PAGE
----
Isothermal calorimetric investigation of a reversible reaction in rapidly solidified Fe/sub 40/Fi/sub 40/B/sub 20/ Page: 4 of 7
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MeU-spun .Tietallic glass ailoy w,tn nominal composition Fe40 Nil0 B,0 was suppliea as 6
mm-wide riboon of roughiy 25 4m thickness compliments of Allied Chem.cal. Calorimetri"
measurments were made on a single disc-shaped sample roughly 3 mm .n diameter. Before
measurement the sample was given a pre-anneal for 60 minutes at 360°C which caused
crystallization as indicated by x-ray measurements. Diffraction lines were observed which
wmch were consistent both with the phases (Fe/'Ni),, B, and y-Fe Ni reported for this alloy
by Oerling and Wagner  and with (Fe/Ni),B reported for the crystallized glass Fe,0 NiJ#
B10 by Walter et al [3|. .
Calorimetric measurements were made with a Perkin-Elmer DSC-2 differential scanning
calorimeter equipped with an intercooler attachment to give optimal baseline stability for
isothermal operation. The analog signal of heat flow rate versus time was monitored with a
chart recorder. Measurements were made according to the following temperature schedule:
After the pre-anneal the sample was cycled between two temperatures, a holding or annealing
temperature of either 250°C or 300°C. and a measuring temperature of 360aC. At the former
temperature the sample was held for a variable hold time. thdld, ranging from less than one
minute to more than 12 hours. During annealing at this holding temperature, the reaction
approaches its equilibrium value to an extent depending upon ^h01d: however, the heat release
rate at this ten perature was only just measurable and then only during the i.iitial time of the
reaction. Thus no attempt was made to study the heat release during tS0ld. After each anneal
at the holding temperature the sample was rapidly heated to the measuring temperature. (All
temperature changes were made at the maximum heating rate of the calorimeter,
320°C/minute.) At the measuring temperature of 3C0°C it was determined that the new
equilibrium was established relarvely rapidly (£ 60 minutes) and importantly, the rate of
heat absorption was of sufficient magnitude so that it could be measured during this period
and subsequently integrated to obtain the magnitude of the heat. ^H. Thus the net result of
this measurement procedure was that after each measurement at 360°C the sample was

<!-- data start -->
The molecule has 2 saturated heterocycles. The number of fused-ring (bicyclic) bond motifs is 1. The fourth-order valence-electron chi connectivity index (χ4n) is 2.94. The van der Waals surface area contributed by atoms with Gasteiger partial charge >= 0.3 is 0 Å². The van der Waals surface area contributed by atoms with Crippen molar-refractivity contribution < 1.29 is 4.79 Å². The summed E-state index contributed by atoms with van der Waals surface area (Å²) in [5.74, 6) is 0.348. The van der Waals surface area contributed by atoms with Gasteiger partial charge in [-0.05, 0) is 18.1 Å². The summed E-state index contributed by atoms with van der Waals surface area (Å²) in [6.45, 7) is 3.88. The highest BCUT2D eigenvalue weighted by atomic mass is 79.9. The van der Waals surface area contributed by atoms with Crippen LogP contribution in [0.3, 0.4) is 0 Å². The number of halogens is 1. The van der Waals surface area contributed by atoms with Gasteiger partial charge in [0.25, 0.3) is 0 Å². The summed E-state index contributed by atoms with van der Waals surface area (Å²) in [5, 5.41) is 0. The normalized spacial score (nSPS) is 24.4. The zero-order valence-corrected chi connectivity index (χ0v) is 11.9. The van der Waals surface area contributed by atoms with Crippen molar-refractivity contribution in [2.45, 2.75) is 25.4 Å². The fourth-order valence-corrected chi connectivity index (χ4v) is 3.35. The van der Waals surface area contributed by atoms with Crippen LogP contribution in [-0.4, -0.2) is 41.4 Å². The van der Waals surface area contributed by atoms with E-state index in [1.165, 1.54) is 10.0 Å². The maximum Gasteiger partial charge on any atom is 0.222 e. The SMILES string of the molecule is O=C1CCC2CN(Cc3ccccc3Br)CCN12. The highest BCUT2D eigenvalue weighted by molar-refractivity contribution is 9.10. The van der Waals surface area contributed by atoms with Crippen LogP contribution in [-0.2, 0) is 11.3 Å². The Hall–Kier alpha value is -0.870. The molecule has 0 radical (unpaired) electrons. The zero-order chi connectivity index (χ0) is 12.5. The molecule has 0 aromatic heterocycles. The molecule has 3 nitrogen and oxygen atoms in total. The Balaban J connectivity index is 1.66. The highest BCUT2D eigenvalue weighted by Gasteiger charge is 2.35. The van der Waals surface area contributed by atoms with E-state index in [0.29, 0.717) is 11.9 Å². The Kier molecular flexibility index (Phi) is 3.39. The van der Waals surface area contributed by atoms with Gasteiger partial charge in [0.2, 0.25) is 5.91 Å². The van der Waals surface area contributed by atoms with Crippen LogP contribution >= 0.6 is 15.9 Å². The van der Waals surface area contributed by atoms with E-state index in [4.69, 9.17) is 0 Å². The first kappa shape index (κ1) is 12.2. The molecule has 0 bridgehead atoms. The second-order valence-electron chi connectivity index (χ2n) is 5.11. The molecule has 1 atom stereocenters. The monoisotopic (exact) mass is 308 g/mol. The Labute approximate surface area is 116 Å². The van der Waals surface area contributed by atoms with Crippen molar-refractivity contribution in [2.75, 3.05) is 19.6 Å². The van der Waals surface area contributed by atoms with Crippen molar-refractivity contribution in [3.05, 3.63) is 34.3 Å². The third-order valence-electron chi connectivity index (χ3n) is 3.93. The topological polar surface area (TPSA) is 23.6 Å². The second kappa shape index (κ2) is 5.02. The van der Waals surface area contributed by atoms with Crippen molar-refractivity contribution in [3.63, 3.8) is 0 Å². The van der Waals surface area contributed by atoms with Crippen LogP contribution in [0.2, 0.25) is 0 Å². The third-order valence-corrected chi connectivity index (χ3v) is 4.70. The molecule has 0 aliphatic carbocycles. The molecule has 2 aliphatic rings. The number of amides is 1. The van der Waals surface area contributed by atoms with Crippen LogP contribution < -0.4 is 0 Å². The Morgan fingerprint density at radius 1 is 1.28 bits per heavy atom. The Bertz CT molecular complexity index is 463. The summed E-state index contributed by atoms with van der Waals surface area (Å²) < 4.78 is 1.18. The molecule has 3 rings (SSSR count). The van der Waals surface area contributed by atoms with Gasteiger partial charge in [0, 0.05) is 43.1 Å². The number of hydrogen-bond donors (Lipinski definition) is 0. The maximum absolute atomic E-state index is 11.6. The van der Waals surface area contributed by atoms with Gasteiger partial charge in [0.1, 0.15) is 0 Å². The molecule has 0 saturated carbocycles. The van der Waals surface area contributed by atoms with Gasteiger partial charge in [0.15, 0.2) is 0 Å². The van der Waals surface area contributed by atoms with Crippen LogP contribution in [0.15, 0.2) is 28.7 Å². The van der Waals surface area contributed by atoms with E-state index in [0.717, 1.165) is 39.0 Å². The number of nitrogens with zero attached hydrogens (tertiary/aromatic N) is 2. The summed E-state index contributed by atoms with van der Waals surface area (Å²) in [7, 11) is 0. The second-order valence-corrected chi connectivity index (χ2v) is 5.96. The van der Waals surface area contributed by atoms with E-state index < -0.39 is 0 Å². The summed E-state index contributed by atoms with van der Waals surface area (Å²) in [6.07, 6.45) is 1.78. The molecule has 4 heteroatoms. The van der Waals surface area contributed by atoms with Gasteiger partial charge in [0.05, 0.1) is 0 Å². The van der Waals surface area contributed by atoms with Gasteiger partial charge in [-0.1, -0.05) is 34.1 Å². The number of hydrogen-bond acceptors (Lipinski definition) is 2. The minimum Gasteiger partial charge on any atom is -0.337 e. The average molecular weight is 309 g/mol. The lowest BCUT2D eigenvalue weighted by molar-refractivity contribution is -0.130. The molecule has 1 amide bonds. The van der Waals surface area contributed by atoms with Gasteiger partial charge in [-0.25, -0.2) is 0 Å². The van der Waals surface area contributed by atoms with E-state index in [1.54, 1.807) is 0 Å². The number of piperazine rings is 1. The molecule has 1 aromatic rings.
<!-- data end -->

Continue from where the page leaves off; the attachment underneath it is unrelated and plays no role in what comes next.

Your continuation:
returned to the same initial state so that a later anneal at Tldld and measurement at 360°C
gave a point on the plot of AH(t) vs time. This allowed the enthalpy changes associated with
the reaction to be followed.
Fig. I shows a plot of the rate of heat absorption. dH/dt versus time at the measuring
temperature of 360°C for the sample held at TiBld ■ 300° fur four different hold times. To
correct for instrumental transients, each of these curves has had a zero hold-time curve
(obtained by cooling to 300°C followed by immediately heating to 360*C) eubtracted frem it.
Thle relatively small correction wae partcularly important for the heat ebaorptlon measure-
ments after short hold-t mes. a.g., the curve for i>Bld - 1C minutes. It is clear that this heat
absorbed at the measuring temperature is due to heat being released it the holding
temperature ae the specimen approaches the equilibrium state associated with lower
temperature. It may be observed in Pig. 1 that the rate of heat absorption at J60aC deeaye
roughly exponentially with time 'o agreement with Bq. I. Also, there la measurable heat
absorption for hold times as low as 10 minutes, indicating that at the 300*C hold temperature
tome of the reaction toward the new equilibrium was taking olaoe even for relatively short
times. The maximum value for the heat absorption rate in Pig. 1 of roughly 0.02 meal/s
represents roughiy 20H of full scale on the chart recorder with the calorimeter at Its optimal
sensitivity. Since this signal had noise which was roughly 2H of full scale, theia is
appreciable uncertainty in the results shown in Pig. I.
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Cost, J.R.; Elliott, R.O. & Stanley, J.T. Isothermal calorimetric investigation of a reversible reaction in rapidly solidified Fe/sub 40/Fi/sub 40/B/sub 20/, article, January 1, 1983; New Mexico. (https://digital.library.unt.edu/ark:/67531/metadc1069992/m1/4/: accessed March 24, 2019), University of North Texas Libraries, Digital Library, https://digital.library.unt.edu; crediting UNT Libraries Government Documents Department.